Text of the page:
FCC under pressure from airlines, FAA to halt rollout of 5G wireless technology near airports

Wireless industry trade group counters that 5G networks using same spectrum band work safely across the globe.

Updated: December 31, 2021 - 6:38pm

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Federal agencies are divided on whether 5G cellular technology rollout near airports is a threat to aviation equipment, with each siding with its own regulated industry.

Trade group Airlines for America filed an emergency petition Thursday with the Federal Communications Commission asking the agency to halt the pending launch of 5G networks near airports in what's known as the C-band. Wireless carriers already delayed the launch from Dec. 5 to Jan. 5 in light of the dispute.

"The FAA – the federal agency principally responsible for aviation safety – has now issued an Airworthiness Directive that concluded that an unsafe condition is likely to exist or develop in transport and commuter category airplane because of the interference impact of new 3.7 GHz license service on radio altimeters" that gauge distance between planes and the ground.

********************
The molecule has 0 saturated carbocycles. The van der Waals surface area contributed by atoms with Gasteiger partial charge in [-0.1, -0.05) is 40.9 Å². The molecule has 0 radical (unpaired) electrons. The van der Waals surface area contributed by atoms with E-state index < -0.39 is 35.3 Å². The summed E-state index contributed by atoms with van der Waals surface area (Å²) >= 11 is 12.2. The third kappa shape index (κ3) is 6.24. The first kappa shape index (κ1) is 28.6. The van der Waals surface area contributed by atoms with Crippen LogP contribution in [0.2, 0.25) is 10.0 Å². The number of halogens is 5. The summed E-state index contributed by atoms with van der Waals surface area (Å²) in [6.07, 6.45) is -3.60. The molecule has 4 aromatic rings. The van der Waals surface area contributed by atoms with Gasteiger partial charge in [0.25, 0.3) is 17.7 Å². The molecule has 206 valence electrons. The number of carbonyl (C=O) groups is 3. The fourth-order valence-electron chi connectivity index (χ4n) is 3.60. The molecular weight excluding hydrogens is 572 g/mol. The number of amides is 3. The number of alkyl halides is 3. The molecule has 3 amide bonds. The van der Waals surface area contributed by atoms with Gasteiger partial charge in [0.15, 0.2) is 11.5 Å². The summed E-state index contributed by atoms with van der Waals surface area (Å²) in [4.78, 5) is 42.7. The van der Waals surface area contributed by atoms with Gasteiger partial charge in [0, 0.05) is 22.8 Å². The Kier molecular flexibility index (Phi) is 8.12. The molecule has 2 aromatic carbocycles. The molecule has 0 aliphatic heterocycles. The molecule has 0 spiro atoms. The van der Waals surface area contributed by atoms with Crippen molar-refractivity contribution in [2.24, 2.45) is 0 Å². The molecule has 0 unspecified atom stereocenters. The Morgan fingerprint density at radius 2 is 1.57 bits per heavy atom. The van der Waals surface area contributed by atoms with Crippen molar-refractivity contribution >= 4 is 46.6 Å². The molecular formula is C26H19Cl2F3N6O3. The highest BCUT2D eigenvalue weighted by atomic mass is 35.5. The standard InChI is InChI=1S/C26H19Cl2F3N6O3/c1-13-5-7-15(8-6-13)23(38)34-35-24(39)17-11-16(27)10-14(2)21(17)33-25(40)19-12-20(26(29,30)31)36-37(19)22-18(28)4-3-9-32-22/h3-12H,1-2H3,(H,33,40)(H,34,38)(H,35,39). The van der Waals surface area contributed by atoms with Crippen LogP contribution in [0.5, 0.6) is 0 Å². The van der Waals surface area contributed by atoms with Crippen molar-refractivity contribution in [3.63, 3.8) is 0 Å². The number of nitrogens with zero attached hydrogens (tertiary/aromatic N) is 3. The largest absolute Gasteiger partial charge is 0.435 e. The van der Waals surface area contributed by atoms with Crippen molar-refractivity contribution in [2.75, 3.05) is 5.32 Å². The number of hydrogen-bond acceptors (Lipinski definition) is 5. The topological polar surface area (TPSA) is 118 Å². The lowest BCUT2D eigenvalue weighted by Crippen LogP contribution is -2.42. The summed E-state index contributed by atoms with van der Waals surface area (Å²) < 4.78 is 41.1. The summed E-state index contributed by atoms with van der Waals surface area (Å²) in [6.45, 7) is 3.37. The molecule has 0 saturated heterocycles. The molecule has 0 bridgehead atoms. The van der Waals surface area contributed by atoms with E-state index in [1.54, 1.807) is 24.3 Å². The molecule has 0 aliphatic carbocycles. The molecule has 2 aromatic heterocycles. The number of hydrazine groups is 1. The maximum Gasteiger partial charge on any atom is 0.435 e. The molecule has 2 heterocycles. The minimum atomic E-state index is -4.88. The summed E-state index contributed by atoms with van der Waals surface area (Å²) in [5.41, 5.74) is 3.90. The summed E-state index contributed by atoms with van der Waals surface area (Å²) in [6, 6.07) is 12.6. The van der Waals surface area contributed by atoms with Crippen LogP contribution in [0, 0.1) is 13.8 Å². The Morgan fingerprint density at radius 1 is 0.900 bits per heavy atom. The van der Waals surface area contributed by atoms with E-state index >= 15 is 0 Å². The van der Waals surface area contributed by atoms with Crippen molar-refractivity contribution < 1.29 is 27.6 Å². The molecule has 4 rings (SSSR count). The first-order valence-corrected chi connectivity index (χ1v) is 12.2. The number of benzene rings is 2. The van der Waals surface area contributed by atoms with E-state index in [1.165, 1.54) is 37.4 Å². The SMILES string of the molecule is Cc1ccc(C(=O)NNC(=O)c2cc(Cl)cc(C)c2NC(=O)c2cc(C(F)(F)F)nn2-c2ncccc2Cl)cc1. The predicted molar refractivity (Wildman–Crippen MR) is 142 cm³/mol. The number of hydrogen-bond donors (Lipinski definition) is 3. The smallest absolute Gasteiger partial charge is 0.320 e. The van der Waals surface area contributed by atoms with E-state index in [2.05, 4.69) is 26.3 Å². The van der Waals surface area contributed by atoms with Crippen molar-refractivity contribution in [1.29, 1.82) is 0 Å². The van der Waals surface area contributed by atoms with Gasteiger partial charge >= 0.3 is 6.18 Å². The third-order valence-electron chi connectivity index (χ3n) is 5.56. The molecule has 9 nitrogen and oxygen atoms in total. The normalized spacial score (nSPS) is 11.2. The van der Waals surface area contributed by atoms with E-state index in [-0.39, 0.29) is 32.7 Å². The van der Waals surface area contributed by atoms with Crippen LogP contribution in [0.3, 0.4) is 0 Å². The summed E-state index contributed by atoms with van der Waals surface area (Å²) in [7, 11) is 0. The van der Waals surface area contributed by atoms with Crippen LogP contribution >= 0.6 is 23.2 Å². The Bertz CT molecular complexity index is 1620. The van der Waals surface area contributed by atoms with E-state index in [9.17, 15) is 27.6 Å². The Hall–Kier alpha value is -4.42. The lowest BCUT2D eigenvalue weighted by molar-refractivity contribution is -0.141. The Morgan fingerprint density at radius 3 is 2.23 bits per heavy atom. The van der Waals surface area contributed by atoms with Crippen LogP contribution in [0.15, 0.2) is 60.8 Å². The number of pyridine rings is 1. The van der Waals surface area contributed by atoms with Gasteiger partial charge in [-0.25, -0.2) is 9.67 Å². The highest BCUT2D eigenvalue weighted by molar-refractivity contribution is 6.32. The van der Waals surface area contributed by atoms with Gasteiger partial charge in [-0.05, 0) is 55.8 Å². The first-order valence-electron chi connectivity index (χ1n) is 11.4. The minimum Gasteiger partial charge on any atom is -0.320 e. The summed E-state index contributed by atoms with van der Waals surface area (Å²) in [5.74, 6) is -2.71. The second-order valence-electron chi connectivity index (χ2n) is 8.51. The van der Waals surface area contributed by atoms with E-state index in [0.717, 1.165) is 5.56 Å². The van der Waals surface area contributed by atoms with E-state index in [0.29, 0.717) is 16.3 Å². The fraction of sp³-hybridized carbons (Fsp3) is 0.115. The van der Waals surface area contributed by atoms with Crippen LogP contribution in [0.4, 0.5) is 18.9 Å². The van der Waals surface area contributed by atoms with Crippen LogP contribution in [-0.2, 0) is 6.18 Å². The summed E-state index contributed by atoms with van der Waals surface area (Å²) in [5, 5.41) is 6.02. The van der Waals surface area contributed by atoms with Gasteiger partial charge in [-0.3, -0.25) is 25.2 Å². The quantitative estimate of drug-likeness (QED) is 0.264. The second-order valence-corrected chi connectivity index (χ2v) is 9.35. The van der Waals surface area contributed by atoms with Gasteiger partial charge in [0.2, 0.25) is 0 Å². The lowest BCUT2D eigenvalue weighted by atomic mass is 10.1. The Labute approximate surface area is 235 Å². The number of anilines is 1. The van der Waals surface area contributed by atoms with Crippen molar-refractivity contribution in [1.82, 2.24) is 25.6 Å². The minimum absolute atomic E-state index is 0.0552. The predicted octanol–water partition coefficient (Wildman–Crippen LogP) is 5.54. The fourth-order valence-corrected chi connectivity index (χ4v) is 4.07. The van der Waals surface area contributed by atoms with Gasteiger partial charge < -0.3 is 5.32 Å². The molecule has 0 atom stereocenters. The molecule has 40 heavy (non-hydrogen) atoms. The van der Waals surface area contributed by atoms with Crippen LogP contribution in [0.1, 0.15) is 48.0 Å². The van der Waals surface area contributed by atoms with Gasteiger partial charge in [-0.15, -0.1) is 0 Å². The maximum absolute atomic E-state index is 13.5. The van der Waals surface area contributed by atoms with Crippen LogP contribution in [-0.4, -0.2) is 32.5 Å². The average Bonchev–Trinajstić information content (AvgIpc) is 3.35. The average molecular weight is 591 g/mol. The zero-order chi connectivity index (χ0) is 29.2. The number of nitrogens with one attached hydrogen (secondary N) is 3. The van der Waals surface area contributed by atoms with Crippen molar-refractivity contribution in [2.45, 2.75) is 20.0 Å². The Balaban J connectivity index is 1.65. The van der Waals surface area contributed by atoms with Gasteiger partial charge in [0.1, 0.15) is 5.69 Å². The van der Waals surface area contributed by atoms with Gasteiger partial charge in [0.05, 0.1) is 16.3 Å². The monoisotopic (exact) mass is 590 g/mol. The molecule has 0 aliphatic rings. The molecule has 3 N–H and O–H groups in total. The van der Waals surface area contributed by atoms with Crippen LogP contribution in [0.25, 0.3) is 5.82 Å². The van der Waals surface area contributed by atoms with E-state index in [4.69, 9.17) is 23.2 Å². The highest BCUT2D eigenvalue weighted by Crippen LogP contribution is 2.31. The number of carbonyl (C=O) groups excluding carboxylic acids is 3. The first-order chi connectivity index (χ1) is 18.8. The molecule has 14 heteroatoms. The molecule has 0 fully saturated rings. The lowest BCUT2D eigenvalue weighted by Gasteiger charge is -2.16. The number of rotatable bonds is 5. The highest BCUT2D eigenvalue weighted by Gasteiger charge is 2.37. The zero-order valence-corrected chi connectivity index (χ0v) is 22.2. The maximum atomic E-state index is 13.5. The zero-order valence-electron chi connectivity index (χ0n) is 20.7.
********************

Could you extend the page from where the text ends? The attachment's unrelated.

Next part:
"Aircraft will not be able to rely on radio altimeters for numerous flight procedures and thus will not be able to land at certain airports," said the group, which represents 10 passenger and cargo airlines.

That FAA alert Dec. 23 laid out a process for issuing specific restrictions on flights to mitigate a predicted "wide range" of malfunctions on aircraft safety devices, Bloomberg News reported.

CTIA, which represents wireless carriers, shot back that its members had already pledged to reduce the power level in new rollouts in the first few months, but insisted the C-band was not causing problems in the nearly 40 countries where it's actively used. It called the airline trade group's claims "meritless."